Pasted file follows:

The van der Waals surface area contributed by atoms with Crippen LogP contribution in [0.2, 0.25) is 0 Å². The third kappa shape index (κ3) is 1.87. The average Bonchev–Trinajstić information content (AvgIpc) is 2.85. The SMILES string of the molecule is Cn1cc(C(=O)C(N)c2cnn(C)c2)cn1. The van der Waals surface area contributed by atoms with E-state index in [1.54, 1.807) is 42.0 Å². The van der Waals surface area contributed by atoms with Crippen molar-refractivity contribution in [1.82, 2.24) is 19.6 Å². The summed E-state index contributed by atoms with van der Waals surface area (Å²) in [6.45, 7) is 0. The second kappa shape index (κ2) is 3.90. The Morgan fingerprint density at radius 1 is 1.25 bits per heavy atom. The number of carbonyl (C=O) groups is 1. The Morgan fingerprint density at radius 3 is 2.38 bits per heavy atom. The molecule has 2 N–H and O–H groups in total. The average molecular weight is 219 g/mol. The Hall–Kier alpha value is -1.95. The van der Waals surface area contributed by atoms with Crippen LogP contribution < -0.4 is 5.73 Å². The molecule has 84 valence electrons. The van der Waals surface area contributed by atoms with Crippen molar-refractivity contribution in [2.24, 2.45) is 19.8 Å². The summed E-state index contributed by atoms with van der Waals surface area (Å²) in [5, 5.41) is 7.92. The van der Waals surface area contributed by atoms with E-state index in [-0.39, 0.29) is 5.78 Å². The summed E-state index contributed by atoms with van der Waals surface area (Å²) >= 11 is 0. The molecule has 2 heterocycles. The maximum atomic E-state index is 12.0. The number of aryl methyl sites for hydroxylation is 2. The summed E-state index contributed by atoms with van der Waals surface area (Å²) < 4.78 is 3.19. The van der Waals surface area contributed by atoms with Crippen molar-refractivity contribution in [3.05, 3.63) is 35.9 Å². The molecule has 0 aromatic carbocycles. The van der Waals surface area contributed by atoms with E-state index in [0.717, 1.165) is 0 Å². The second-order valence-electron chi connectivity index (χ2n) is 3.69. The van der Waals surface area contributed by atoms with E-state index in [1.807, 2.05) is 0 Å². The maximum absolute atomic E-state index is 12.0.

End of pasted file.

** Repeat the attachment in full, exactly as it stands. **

The van der Waals surface area contributed by atoms with Crippen LogP contribution in [0.2, 0.25) is 0 Å². The third kappa shape index (κ3) is 1.87. The average Bonchev–Trinajstić information content (AvgIpc) is 2.85. The SMILES string of the molecule is Cn1cc(C(=O)C(N)c2cnn(C)c2)cn1. The van der Waals surface area contributed by atoms with E-state index in [1.54, 1.807) is 42.0 Å². The van der Waals surface area contributed by atoms with Crippen molar-refractivity contribution in [1.82, 2.24) is 19.6 Å². The summed E-state index contributed by atoms with van der Waals surface area (Å²) in [6.45, 7) is 0. The second kappa shape index (κ2) is 3.90. The Morgan fingerprint density at radius 1 is 1.25 bits per heavy atom. The number of carbonyl (C=O) groups is 1. The Morgan fingerprint density at radius 3 is 2.38 bits per heavy atom. The molecule has 2 N–H and O–H groups in total. The average molecular weight is 219 g/mol. The Hall–Kier alpha value is -1.95. The van der Waals surface area contributed by atoms with Crippen LogP contribution < -0.4 is 5.73 Å². The molecule has 84 valence electrons. The van der Waals surface area contributed by atoms with Crippen molar-refractivity contribution in [2.24, 2.45) is 19.8 Å². The summed E-state index contributed by atoms with van der Waals surface area (Å²) in [5, 5.41) is 7.92. The van der Waals surface area contributed by atoms with E-state index in [-0.39, 0.29) is 5.78 Å². The summed E-state index contributed by atoms with van der Waals surface area (Å²) >= 11 is 0. The molecule has 2 heterocycles. The maximum atomic E-state index is 12.0. The number of aryl methyl sites for hydroxylation is 2. The summed E-state index contributed by atoms with van der Waals surface area (Å²) < 4.78 is 3.19. The van der Waals surface area contributed by atoms with Crippen molar-refractivity contribution in [3.05, 3.63) is 35.9 Å². The molecule has 0 aromatic carbocycles. The van der Waals surface area contributed by atoms with E-state index in [0.717, 1.165) is 0 Å². The second-order valence-electron chi connectivity index (χ2n) is 3.69. The van der Waals surface area contributed by atoms with E-state index in [1.807, 2.05) is 0 Å². The maximum absolute atomic E-state index is 12.0.